Tuesday, January 02, 2007
Who Is Most At Risk of LBO (lawyer burnout) and What To Do About It.
Feel a pressure to succeed: What lawyer doesn't?
Tend to over-commit: Multi-tasking and taking on an unreasonably heavy work load is a way of life for most attorneys.
Need to be in control all the time: A prerequisite for being a great lawyer
Lack work-life balance: With all the billables, cases and clients...who has time for a life?
Tend to be inflexible: Lawyers are trained to pick a side and stick to it.
Unable to relax: Tough to relax when you have looming deadlines, mounting voice and e-mails and demanding clients.
What you can do
Too often lawyers like to do things on their own. Check out your firm's EAP program or seek out the help of therapist or a Professional Coach who specializes in working with lawyers.
Here are some things you can do you your own to help alleviate some of the symptoms associated with burnout:
- Re-evaluate your goals and prioritise them
- Evaluate the demands placed on you and see how they fit in with your goals
- Identify your ability to comfortably meet these demands.
- If you are over-involved, reduce the commitments that are excessive
- If people demand too much emotional energy, become more unapproachable and less sympathetic.
- Involve other people in a supportive role. You owe it to yourself to avoid being bled dry emotionally.
- Learn stress management skills
- Examine other areas in your life that are generating stress, such as work or family, and try to solve problems and reduce the stress
- Get the support of your friends and family in reducing stress
- Ensure that you are following a healthy lifestyle:
- Get adequate sleep and rest to maintain your energy levels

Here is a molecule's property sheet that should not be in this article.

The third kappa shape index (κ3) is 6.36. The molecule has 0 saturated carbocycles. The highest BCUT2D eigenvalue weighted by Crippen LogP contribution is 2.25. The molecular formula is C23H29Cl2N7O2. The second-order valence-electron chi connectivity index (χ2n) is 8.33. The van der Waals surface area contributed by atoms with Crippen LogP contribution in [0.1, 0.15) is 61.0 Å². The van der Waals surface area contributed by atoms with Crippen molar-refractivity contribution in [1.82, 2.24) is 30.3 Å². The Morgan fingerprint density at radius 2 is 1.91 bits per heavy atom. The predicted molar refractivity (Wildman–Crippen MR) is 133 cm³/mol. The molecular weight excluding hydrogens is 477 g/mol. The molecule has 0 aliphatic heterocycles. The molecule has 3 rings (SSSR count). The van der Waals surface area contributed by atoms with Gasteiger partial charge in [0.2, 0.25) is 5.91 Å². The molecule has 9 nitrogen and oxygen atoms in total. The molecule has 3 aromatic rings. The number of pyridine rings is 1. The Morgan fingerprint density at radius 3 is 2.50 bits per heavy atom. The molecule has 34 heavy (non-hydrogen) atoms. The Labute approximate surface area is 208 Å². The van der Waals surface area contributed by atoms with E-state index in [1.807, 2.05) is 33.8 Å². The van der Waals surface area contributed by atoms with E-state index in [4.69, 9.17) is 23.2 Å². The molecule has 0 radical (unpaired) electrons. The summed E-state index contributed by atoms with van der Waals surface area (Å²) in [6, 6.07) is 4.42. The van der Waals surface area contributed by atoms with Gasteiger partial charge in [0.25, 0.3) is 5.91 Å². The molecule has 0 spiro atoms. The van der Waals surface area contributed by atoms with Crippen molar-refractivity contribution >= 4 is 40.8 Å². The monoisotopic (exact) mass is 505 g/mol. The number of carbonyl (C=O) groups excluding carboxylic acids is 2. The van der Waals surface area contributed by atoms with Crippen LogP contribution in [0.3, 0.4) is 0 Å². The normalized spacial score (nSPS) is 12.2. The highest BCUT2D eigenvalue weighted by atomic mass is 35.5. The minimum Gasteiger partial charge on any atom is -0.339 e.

- Ensure that you are eating a healthy, balanced diet - a poor diet can make you ill or feel bad.
- Get adequate regular aerobic exercise
- Limit your caffeine and alcohol intake
- Acknowledge your own humanity: remember that you have a right to enjoy a healthy quality of life.
If you think you may be suffering from burnout and you'd like to get some help...send an e-mail to Info@EsqDevelopmentInstitute.com to set up a complimentary coaching session.
Sunday, December 31, 2006
Tips for Lawyers: Creating Effective Habits in the New Year
Its that time of year where we all feel enormous pressure to make resolutions for personal and professional improvement.
Lawyers are no exception!
The problem is too often we set new goals without a real plan of how were going to avoid reverting to our old habits.
Habits can be a friend or foe. Think of a habit as a pattern of behavior. Successful habits...help us to achieve success...other less success building habits can serve to undermine our efforts to achieve.
Here is a great exercise for getting rid of old habits and replacing them with habits designed to help you to effectively achieve your objectives.
List 3 or more habits that are currently holding you back from achieving your goals and describe how these habits negatively impact your life.
Habit: Overspending: No savings/investments for the future
Impact: Unable to achieve financial and retirement goals' stressed about money
List successful habits you will choose to adopt in place of the "bad" habits and the benefits of adopting the new habit
Successful New Habit: Begin investing with the help of a financial planner.
Benefits: Debt free, financial freedom, comfy retirement.
Create a 3 step action plan to jumpstart each new habit. Be specific, pick a start date, a completion date and get started!
1 Find an excellent financial planner
2 Set up a monthly savings and investment plan
3 Create a realistic spending plan and look for ways to trim unnecessary spending
Start Date: January 7
Completion date: January 17th
Implementing new habits, new patterns of behavior, will take time. Stay committed to the process and you’ll soon achieve your desired results.